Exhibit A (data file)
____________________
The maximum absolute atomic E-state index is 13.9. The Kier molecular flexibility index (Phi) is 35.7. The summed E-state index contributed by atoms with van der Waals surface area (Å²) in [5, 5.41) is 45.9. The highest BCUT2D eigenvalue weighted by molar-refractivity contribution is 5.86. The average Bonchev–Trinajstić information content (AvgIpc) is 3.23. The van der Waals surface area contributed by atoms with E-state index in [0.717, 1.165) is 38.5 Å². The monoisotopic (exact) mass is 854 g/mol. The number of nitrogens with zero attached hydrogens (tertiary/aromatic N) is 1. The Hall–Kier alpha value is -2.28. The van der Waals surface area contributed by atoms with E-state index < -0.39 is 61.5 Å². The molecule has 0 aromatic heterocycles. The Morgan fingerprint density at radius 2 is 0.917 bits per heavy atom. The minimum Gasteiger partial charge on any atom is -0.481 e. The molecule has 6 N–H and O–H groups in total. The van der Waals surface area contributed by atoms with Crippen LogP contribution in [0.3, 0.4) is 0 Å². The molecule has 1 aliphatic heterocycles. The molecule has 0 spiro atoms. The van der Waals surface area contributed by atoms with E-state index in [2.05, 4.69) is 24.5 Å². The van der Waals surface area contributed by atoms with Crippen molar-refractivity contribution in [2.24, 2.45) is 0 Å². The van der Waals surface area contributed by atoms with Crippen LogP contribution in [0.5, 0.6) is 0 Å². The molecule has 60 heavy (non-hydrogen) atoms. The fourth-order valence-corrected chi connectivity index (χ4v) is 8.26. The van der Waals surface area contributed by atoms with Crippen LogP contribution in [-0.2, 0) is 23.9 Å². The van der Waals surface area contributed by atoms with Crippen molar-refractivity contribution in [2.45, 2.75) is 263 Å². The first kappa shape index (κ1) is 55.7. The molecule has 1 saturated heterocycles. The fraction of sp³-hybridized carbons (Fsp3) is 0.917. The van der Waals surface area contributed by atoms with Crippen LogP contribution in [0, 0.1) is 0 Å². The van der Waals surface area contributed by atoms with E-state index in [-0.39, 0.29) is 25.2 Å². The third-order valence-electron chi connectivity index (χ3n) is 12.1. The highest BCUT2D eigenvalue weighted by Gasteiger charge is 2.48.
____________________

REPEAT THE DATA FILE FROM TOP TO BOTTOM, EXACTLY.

The maximum absolute atomic E-state index is 13.9. The Kier molecular flexibility index (Phi) is 35.7. The summed E-state index contributed by atoms with van der Waals surface area (Å²) in [5, 5.41) is 45.9. The highest BCUT2D eigenvalue weighted by molar-refractivity contribution is 5.86. The average Bonchev–Trinajstić information content (AvgIpc) is 3.23. The van der Waals surface area contributed by atoms with E-state index in [0.717, 1.165) is 38.5 Å². The monoisotopic (exact) mass is 854 g/mol. The number of nitrogens with zero attached hydrogens (tertiary/aromatic N) is 1. The Hall–Kier alpha value is -2.28. The van der Waals surface area contributed by atoms with E-state index < -0.39 is 61.5 Å². The molecule has 0 aromatic heterocycles. The Morgan fingerprint density at radius 2 is 0.917 bits per heavy atom. The minimum Gasteiger partial charge on any atom is -0.481 e. The molecule has 6 N–H and O–H groups in total. The van der Waals surface area contributed by atoms with Crippen LogP contribution in [0.3, 0.4) is 0 Å². The molecule has 1 aliphatic heterocycles. The molecule has 0 spiro atoms. The van der Waals surface area contributed by atoms with E-state index in [2.05, 4.69) is 24.5 Å². The van der Waals surface area contributed by atoms with Crippen molar-refractivity contribution in [2.24, 2.45) is 0 Å². The van der Waals surface area contributed by atoms with Crippen LogP contribution in [0.5, 0.6) is 0 Å². The molecule has 60 heavy (non-hydrogen) atoms. The fourth-order valence-corrected chi connectivity index (χ4v) is 8.26. The van der Waals surface area contributed by atoms with Crippen LogP contribution in [-0.2, 0) is 23.9 Å². The van der Waals surface area contributed by atoms with Crippen molar-refractivity contribution in [2.45, 2.75) is 263 Å². The first kappa shape index (κ1) is 55.7. The molecule has 1 saturated heterocycles. The fraction of sp³-hybridized carbons (Fsp3) is 0.917. The van der Waals surface area contributed by atoms with Crippen LogP contribution in [0, 0.1) is 0 Å². The van der Waals surface area contributed by atoms with E-state index in [-0.39, 0.29) is 25.2 Å². The third-order valence-electron chi connectivity index (χ3n) is 12.1. The highest BCUT2D eigenvalue weighted by Gasteiger charge is 2.48.